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Pursuing Biden’s guarantees to Black America: these we want he by no means made and people we pray he’ll preserve

Police finance

It’s not necessarily a new destination. Biden detailed the spending in his plan for Black America, which was released in May. “As a condition of the grant, the hiring of police officers must reflect the racial diversity of the community they serve,” he stated in the plan. However, when Biden mentioned the additional funding during a CNN town hall on February 16, it caught the attention of black activists. Many of them pointed out that the pledge ran counter to what the Black Lives Matter movement and many supporters were campaigning for when they took to the streets millions of times last summer to protest racist policing after George’s arrest Protest Floyd. Floyd, 46, died in police custody on May 25 when a white Minneapolis policeman kneeled by the black father’s neck for more than eight minutes.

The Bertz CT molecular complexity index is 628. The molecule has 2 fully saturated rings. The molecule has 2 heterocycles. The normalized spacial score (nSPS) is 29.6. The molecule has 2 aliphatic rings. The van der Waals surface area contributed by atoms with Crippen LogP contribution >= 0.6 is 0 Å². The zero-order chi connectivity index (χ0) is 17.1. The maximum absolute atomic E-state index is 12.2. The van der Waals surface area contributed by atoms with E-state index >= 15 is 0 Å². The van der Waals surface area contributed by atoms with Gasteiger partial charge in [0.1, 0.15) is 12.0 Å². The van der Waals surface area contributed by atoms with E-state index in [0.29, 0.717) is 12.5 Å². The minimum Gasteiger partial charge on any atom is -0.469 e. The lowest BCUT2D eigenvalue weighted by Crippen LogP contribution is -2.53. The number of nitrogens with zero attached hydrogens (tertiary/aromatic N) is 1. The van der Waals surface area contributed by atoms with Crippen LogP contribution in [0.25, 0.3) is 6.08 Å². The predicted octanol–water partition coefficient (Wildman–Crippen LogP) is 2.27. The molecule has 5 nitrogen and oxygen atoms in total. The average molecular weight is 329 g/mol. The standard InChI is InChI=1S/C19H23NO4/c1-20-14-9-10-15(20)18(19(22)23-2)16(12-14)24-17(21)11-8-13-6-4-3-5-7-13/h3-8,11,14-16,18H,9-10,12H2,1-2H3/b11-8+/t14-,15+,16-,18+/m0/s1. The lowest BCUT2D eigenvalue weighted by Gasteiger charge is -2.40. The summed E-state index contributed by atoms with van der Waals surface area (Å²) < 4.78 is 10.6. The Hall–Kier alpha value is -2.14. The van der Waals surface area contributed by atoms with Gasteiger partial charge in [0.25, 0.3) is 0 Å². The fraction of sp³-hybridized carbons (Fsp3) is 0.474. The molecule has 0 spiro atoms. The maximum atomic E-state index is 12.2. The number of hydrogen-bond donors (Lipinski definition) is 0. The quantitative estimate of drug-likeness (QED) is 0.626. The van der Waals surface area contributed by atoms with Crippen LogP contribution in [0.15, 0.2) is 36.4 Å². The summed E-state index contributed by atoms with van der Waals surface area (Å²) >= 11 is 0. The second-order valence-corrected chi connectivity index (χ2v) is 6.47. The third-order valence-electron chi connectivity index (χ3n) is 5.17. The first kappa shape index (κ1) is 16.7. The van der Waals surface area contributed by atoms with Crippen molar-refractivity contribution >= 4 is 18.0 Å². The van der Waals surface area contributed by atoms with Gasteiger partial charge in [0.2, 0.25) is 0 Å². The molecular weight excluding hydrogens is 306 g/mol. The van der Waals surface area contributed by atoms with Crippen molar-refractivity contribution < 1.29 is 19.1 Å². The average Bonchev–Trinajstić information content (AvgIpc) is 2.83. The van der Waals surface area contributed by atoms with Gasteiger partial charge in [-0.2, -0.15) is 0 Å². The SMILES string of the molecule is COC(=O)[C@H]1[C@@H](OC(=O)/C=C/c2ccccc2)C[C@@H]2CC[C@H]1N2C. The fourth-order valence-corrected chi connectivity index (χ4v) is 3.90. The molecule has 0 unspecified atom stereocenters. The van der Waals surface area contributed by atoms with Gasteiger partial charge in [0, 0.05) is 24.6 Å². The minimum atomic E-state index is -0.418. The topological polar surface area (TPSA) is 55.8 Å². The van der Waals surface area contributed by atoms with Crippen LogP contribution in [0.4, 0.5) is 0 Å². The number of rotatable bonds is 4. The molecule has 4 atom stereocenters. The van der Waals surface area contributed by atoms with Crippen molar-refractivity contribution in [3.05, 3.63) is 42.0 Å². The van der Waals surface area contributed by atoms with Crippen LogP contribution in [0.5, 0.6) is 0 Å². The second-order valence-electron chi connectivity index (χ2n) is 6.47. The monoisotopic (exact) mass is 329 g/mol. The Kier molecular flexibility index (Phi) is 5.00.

Biden said during town hall he would not disappoint the police, a rally from protesters seeking to redistribute some of the public safety funds for preventive social services, mental health resources and education programs. “We need to put more money into policing so that we have a legitimate community police force and we are in a situation where we are changing the legislation,” Biden said at the town hall. “Nobody should go to jail for a drug offense. Nobody should go to jail for drug use. They should go to drug rehabilitation.”